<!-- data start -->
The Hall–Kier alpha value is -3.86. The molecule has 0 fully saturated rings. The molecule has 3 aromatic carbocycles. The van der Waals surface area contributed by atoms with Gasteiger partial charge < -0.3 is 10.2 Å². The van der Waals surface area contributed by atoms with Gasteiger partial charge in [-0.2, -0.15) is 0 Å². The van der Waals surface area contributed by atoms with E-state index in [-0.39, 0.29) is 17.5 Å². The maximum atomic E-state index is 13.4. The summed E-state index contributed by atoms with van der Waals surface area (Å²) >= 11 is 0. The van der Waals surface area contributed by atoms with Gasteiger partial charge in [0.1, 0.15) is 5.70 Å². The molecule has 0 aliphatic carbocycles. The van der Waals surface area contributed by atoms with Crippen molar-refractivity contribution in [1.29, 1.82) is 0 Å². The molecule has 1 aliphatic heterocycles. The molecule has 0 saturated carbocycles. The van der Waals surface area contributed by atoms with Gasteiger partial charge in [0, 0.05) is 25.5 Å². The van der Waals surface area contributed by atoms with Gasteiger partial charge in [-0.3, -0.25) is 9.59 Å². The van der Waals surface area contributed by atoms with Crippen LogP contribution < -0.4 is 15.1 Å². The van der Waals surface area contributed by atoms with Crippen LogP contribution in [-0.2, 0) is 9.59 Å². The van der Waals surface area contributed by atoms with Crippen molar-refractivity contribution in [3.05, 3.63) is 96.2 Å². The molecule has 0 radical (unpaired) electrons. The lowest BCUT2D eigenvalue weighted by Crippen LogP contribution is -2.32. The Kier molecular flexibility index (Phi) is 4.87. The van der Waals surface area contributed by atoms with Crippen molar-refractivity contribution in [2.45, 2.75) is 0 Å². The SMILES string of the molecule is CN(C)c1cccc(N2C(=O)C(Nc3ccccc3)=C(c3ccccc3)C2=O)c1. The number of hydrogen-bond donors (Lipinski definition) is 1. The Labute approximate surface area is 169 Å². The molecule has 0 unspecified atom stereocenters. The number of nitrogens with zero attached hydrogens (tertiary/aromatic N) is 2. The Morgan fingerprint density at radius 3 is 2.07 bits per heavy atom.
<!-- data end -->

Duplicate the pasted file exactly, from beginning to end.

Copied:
The Hall–Kier alpha value is -3.86. The molecule has 0 fully saturated rings. The molecule has 3 aromatic carbocycles. The van der Waals surface area contributed by atoms with Gasteiger partial charge < -0.3 is 10.2 Å². The van der Waals surface area contributed by atoms with Gasteiger partial charge in [-0.2, -0.15) is 0 Å². The van der Waals surface area contributed by atoms with E-state index in [-0.39, 0.29) is 17.5 Å². The maximum atomic E-state index is 13.4. The summed E-state index contributed by atoms with van der Waals surface area (Å²) >= 11 is 0. The van der Waals surface area contributed by atoms with Gasteiger partial charge in [0.1, 0.15) is 5.70 Å². The molecule has 0 aliphatic carbocycles. The van der Waals surface area contributed by atoms with Crippen molar-refractivity contribution in [1.29, 1.82) is 0 Å². The molecule has 1 aliphatic heterocycles. The molecule has 0 saturated carbocycles. The van der Waals surface area contributed by atoms with Gasteiger partial charge in [0, 0.05) is 25.5 Å². The van der Waals surface area contributed by atoms with Gasteiger partial charge in [-0.3, -0.25) is 9.59 Å². The van der Waals surface area contributed by atoms with Crippen LogP contribution < -0.4 is 15.1 Å². The van der Waals surface area contributed by atoms with Crippen LogP contribution in [-0.2, 0) is 9.59 Å². The van der Waals surface area contributed by atoms with Crippen molar-refractivity contribution in [3.05, 3.63) is 96.2 Å². The molecule has 0 radical (unpaired) electrons. The lowest BCUT2D eigenvalue weighted by Crippen LogP contribution is -2.32. The Kier molecular flexibility index (Phi) is 4.87. The van der Waals surface area contributed by atoms with Crippen molar-refractivity contribution in [2.45, 2.75) is 0 Å². The SMILES string of the molecule is CN(C)c1cccc(N2C(=O)C(Nc3ccccc3)=C(c3ccccc3)C2=O)c1. The number of hydrogen-bond donors (Lipinski definition) is 1. The Labute approximate surface area is 169 Å². The molecule has 0 unspecified atom stereocenters. The number of nitrogens with zero attached hydrogens (tertiary/aromatic N) is 2. The Morgan fingerprint density at radius 3 is 2.07 bits per heavy atom.